Skip to main content
Please enter a legal issue and/or a location
Begin typing to search, use arrow keys to navigate, use enter to select

Find a Lawyer

More Options

Judge Allegedly Solicits Sex from a Defendant, Charged with Official Oppression

By Kevin Fayle on August 28, 2009 2:54 PM
I've written about Texas Judge Sharon Keller's disciplinary trial for closing her courthouse to a last-minute death row appeal while meeting with a repairman several times

While there can be an honest divergence of opinion about whether what Judge Keller did was unethical or unprofessional, if the allegations against this other Texas judge prove true, there is no question that he's guilty of some serious professional misconduct and at least a little criminal behavior.

Harris County Criminal Court-at-Law Judge Donald W. Jackson stands accused of official oppression, a misdemeanor, for allegedly offering to obtain a different attorney for a defendant in exchange for sex. 
According to the indictment, Jackson told the defendant, a 27 year-old woman accused of driving while intoxicated, that he would find her:

a different attorney to get her case dismissed if she would be interested in [Jackson] and enter into a relationship with him that was more than a one-night stand.
First of all, if true, it's a little strange that the judge thought he could negotiate with a woman to get her to "be interested" in him.  That hasn't worked for anyone since, well, ever.  Feigned interest, sure, but the real thing?  Not a chance.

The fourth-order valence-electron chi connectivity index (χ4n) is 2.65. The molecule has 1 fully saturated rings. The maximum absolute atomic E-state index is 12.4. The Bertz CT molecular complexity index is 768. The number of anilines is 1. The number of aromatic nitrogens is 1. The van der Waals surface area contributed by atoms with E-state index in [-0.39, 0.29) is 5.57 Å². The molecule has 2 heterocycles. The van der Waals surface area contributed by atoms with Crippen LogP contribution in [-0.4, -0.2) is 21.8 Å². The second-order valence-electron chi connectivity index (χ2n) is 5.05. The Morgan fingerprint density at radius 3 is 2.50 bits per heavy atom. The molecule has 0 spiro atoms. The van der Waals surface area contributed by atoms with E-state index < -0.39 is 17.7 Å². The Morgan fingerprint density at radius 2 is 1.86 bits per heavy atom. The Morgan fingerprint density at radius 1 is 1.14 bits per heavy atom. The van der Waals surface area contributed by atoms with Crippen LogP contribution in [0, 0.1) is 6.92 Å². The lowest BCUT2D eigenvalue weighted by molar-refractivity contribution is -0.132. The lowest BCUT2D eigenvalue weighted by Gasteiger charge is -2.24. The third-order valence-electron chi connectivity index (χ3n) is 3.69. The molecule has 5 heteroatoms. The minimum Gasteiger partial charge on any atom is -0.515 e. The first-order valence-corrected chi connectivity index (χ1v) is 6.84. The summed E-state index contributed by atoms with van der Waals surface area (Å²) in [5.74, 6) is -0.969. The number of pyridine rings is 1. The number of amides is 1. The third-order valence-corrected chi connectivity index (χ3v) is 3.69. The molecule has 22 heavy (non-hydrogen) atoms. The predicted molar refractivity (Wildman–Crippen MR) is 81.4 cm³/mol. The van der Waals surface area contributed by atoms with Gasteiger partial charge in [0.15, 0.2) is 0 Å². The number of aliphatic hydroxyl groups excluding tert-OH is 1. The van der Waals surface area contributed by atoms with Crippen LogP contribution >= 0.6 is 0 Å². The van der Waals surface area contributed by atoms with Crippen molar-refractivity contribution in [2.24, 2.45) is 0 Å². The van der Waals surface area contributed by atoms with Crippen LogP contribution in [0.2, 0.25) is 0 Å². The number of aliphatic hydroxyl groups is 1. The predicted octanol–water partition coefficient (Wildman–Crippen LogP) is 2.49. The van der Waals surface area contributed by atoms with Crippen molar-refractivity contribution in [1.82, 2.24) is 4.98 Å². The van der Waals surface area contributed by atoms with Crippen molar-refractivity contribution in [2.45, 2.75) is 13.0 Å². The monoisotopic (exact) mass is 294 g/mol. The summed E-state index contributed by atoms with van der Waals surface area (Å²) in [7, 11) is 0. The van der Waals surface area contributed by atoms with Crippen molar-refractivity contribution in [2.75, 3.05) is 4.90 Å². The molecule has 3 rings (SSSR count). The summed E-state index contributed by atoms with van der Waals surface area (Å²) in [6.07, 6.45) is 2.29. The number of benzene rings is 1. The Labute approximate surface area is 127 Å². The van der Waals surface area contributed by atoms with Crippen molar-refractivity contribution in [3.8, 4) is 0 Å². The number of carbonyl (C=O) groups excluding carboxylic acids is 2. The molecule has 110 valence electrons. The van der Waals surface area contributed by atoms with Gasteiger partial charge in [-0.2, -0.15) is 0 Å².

Second of all, it doesn't seem like that great of a deal for the defendant.  After all, what's a different attorney going to do for her?  If the judge is going to dismiss the case anyway, why not just come out and say it?  Why all the extra steps?

(Maybe the judge wanted to get a friend involved so he could try and arrange for this kind of fee agreement.)

Finally, a misdemeanor?  Seriously?  A judge soliciting a sexual favor from a defendant seems like felony material to me. 

See Also:

Judges Allegedly Behaving Badly: Texas' Donald Jackson (WSJ Law Blog)

You Don’t Have To Solve This on Your Own – Get a Lawyer’s Help

Meeting with a lawyer can help you understand your options and how to best protect your rights. Visit our attorney directory to find a lawyer near you who can help.

Or contact an attorney near you:
Copied to clipboard